High-touch environmental surfaces (HITES) in healthcare and other settings can acquire infectious agents during contact with hands or by the settling of airborne contaminants. Exposure of susceptible individuals to pathogens may occur directly from HITES or indirectly via contaminated secondary vehicles such as hands. While HITES are routinely decontaminated by physical or chemicals means to mitigate the risk of spread of pathogens, such decontamination may not be frequent enough due to limitations of cost, personnel and facility access. Therefore, another approach would be to confer on HITES the ability for ‘self-sanitization’, meaning the potential for continual inactivation of pathogens as and when they land on the surface.
Copper alloys were the first type of self-sanitizing surfaces formally recognized by the U.S. Environmental Protection Agency (EPA). The validity of the test protocols used for the registration of those claims remains controversial. The only other protocol that the EPA and Health Canada accept to test the self-sanitizing activity of hard, non-porous HITES was developed by the Clorox Company (1). That protocol is designed to test the impact of repeated wiping of HITES experimentally contaminated with bacteria. It cannot be readily adapted for work with viruses, nor does it simulate the action of repeated contact between HITES and human hands.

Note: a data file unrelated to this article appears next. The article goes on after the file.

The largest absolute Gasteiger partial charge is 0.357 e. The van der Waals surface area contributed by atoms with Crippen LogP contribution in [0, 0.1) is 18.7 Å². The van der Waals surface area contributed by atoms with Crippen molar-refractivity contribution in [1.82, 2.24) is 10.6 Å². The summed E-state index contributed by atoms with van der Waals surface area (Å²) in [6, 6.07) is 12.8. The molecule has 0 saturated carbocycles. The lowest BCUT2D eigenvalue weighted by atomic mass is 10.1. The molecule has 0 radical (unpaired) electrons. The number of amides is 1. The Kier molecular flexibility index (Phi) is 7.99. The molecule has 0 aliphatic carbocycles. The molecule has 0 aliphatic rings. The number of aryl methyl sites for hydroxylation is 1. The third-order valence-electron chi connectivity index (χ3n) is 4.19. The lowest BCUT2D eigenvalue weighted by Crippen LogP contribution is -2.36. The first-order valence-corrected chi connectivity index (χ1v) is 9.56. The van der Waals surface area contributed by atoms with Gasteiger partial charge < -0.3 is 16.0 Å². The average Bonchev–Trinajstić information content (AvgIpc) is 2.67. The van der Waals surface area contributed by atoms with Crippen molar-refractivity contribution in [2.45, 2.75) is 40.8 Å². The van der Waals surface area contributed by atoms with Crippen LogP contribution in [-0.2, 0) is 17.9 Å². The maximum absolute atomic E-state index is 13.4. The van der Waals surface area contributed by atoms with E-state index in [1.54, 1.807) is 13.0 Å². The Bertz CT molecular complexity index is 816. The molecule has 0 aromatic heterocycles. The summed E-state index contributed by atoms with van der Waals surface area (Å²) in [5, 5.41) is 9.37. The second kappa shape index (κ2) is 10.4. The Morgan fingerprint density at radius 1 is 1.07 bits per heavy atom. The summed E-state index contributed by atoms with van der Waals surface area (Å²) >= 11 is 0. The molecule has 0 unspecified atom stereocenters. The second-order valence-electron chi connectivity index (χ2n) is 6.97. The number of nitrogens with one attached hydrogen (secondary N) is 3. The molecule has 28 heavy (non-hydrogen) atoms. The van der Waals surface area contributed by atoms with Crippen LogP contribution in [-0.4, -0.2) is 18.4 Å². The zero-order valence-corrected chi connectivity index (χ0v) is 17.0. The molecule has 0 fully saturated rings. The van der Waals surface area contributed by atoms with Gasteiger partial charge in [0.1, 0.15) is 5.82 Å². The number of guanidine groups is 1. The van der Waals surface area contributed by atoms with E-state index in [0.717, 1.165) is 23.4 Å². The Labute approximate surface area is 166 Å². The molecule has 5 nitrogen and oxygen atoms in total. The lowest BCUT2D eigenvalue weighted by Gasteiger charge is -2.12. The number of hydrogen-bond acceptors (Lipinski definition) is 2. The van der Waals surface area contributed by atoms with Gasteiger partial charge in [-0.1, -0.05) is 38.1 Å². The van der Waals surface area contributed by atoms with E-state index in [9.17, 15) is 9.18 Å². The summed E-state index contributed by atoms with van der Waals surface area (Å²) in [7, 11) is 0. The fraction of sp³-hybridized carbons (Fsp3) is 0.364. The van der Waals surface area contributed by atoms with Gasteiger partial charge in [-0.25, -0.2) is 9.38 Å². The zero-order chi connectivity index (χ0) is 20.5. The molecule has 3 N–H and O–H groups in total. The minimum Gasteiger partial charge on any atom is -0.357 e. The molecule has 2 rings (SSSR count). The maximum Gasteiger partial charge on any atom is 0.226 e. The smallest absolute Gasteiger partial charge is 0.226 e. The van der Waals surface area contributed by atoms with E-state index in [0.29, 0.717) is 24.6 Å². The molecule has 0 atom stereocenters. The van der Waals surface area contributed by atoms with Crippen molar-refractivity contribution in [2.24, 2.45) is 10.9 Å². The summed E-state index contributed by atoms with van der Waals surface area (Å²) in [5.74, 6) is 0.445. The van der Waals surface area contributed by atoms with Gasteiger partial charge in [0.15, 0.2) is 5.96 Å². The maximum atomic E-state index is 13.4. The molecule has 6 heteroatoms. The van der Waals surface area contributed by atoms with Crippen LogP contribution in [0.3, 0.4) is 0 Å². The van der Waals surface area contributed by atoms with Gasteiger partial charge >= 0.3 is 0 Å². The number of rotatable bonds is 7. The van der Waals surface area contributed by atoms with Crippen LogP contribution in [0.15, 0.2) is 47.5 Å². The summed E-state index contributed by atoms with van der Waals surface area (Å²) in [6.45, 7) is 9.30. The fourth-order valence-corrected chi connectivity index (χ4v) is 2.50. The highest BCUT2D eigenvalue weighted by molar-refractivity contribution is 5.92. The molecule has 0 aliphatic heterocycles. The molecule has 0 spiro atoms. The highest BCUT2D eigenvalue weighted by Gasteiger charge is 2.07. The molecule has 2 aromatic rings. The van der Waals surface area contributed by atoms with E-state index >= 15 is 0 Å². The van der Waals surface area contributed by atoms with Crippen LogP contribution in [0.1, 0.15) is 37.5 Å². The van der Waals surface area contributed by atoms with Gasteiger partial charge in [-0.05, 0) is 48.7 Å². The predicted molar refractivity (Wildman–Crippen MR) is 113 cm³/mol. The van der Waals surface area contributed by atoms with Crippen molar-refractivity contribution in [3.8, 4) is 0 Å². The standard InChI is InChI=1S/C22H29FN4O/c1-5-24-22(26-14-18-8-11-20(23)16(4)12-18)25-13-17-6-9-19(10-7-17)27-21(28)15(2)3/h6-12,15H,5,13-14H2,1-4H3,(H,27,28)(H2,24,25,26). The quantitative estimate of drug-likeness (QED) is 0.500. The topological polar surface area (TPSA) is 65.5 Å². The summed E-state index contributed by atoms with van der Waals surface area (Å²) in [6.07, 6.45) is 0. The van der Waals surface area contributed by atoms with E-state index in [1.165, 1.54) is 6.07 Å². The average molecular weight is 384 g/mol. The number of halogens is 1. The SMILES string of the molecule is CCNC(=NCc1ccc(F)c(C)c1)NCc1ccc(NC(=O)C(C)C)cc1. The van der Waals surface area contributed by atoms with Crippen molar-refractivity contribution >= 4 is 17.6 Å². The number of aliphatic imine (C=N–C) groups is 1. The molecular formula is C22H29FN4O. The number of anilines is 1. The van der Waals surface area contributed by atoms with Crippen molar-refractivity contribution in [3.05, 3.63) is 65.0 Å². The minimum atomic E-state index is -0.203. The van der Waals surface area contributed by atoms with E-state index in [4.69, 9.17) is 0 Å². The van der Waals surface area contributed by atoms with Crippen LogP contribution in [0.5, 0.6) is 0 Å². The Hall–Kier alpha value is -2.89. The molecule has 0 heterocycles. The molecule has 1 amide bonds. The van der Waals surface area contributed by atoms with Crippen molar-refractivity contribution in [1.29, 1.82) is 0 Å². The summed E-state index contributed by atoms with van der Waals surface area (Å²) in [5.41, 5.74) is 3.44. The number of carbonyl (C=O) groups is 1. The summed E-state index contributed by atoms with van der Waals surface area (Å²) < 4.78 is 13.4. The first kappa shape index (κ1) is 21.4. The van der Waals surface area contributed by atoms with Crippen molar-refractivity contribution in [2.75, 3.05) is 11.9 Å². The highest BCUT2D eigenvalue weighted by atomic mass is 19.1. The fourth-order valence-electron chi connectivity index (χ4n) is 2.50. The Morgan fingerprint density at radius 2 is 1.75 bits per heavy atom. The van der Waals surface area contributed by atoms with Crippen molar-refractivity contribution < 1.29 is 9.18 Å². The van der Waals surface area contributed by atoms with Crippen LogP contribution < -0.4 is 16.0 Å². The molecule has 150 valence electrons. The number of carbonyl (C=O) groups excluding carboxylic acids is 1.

Here, we propose an alternative protocol to assess the longevity of self-sanitizing potential of hard, non-porous HITES coated with a disinfectant. The protocol is suitable for work with all major classes of human pathogens as well as a wide variety of surfaces common in healthcare and other settings. The method being proposed is based on ASTM International’s E2197 (2) acceptable to Health Canada for testing environmental surface disinfectants.
The objectives of this project are to:
1) enable a quantitative assessment of the longevity of the test substance’s activity against representative human pathogens on hard, non-porous surfaces, and
2) test the influence of repeated hand contact with the treated surface on its microbicidal activity.